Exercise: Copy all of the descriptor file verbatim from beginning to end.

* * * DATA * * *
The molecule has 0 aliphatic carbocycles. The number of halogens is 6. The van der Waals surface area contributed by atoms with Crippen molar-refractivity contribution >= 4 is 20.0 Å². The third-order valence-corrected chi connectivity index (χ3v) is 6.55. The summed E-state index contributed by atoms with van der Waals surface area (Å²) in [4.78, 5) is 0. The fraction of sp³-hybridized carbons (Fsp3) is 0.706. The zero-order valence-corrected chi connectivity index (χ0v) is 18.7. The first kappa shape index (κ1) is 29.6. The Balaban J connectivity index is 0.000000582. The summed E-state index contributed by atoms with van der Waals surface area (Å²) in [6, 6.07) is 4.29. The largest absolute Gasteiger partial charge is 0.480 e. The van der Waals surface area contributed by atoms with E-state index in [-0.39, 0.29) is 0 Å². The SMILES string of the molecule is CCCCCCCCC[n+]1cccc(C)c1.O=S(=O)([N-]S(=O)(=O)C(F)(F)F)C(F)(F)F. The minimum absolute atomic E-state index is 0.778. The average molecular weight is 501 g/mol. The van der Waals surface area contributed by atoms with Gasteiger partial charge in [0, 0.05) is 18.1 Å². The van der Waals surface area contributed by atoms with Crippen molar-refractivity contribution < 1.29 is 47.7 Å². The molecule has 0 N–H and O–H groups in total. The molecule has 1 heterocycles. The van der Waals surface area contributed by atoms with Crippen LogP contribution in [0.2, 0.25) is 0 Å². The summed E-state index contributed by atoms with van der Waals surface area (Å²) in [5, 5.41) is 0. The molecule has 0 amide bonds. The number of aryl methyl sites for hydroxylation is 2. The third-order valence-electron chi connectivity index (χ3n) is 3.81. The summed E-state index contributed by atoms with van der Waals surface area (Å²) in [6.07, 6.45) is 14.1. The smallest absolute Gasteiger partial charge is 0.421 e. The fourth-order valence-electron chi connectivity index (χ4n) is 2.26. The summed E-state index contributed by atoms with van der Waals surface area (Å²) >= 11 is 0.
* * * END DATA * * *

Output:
The molecule has 0 aliphatic carbocycles. The number of halogens is 6. The van der Waals surface area contributed by atoms with Crippen molar-refractivity contribution >= 4 is 20.0 Å². The third-order valence-corrected chi connectivity index (χ3v) is 6.55. The summed E-state index contributed by atoms with van der Waals surface area (Å²) in [4.78, 5) is 0. The fraction of sp³-hybridized carbons (Fsp3) is 0.706. The zero-order valence-corrected chi connectivity index (χ0v) is 18.7. The first kappa shape index (κ1) is 29.6. The Balaban J connectivity index is 0.000000582. The summed E-state index contributed by atoms with van der Waals surface area (Å²) in [6, 6.07) is 4.29. The largest absolute Gasteiger partial charge is 0.480 e. The van der Waals surface area contributed by atoms with E-state index in [-0.39, 0.29) is 0 Å². The SMILES string of the molecule is CCCCCCCCC[n+]1cccc(C)c1.O=S(=O)([N-]S(=O)(=O)C(F)(F)F)C(F)(F)F. The minimum absolute atomic E-state index is 0.778. The average molecular weight is 501 g/mol. The van der Waals surface area contributed by atoms with Gasteiger partial charge in [0, 0.05) is 18.1 Å². The van der Waals surface area contributed by atoms with Crippen molar-refractivity contribution < 1.29 is 47.7 Å². The molecule has 0 N–H and O–H groups in total. The molecule has 1 heterocycles. The van der Waals surface area contributed by atoms with Crippen LogP contribution in [0.2, 0.25) is 0 Å². The summed E-state index contributed by atoms with van der Waals surface area (Å²) in [5, 5.41) is 0. The molecule has 0 amide bonds. The number of aryl methyl sites for hydroxylation is 2. The third-order valence-electron chi connectivity index (χ3n) is 3.81. The summed E-state index contributed by atoms with van der Waals surface area (Å²) in [6.07, 6.45) is 14.1. The smallest absolute Gasteiger partial charge is 0.421 e. The fourth-order valence-electron chi connectivity index (χ4n) is 2.26. The summed E-state index contributed by atoms with van der Waals surface area (Å²) >= 11 is 0.